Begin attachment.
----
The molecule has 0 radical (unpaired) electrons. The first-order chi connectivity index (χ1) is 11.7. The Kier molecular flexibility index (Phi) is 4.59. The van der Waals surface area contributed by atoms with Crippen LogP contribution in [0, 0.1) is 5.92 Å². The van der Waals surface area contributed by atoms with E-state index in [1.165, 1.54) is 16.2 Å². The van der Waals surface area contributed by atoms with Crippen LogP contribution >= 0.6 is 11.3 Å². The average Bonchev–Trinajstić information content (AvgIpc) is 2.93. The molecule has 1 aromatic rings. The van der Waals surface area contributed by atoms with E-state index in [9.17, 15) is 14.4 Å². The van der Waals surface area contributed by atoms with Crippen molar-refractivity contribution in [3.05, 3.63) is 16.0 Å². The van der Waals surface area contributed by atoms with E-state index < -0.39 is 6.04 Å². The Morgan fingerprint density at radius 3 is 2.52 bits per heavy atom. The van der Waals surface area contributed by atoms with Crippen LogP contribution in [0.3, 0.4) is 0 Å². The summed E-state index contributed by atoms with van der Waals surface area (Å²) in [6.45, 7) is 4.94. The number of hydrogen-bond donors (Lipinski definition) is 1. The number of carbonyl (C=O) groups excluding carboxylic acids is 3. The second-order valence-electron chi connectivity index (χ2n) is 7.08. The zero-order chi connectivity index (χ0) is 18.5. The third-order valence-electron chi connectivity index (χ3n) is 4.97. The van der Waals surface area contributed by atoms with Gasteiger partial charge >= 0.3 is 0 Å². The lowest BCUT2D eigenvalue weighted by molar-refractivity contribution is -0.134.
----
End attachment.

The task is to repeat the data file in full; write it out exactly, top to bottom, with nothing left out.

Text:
The molecule has 0 radical (unpaired) electrons. The first-order chi connectivity index (χ1) is 11.7. The Kier molecular flexibility index (Phi) is 4.59. The van der Waals surface area contributed by atoms with Crippen LogP contribution in [0, 0.1) is 5.92 Å². The van der Waals surface area contributed by atoms with E-state index in [1.165, 1.54) is 16.2 Å². The van der Waals surface area contributed by atoms with Crippen LogP contribution >= 0.6 is 11.3 Å². The average Bonchev–Trinajstić information content (AvgIpc) is 2.93. The molecule has 1 aromatic rings. The van der Waals surface area contributed by atoms with E-state index in [9.17, 15) is 14.4 Å². The van der Waals surface area contributed by atoms with Crippen molar-refractivity contribution in [3.05, 3.63) is 16.0 Å². The van der Waals surface area contributed by atoms with E-state index < -0.39 is 6.04 Å². The Morgan fingerprint density at radius 3 is 2.52 bits per heavy atom. The van der Waals surface area contributed by atoms with Crippen LogP contribution in [0.3, 0.4) is 0 Å². The summed E-state index contributed by atoms with van der Waals surface area (Å²) in [6.45, 7) is 4.94. The number of hydrogen-bond donors (Lipinski definition) is 1. The number of carbonyl (C=O) groups excluding carboxylic acids is 3. The second-order valence-electron chi connectivity index (χ2n) is 7.08. The zero-order chi connectivity index (χ0) is 18.5. The third-order valence-electron chi connectivity index (χ3n) is 4.97. The van der Waals surface area contributed by atoms with Gasteiger partial charge >= 0.3 is 0 Å². The lowest BCUT2D eigenvalue weighted by molar-refractivity contribution is -0.134.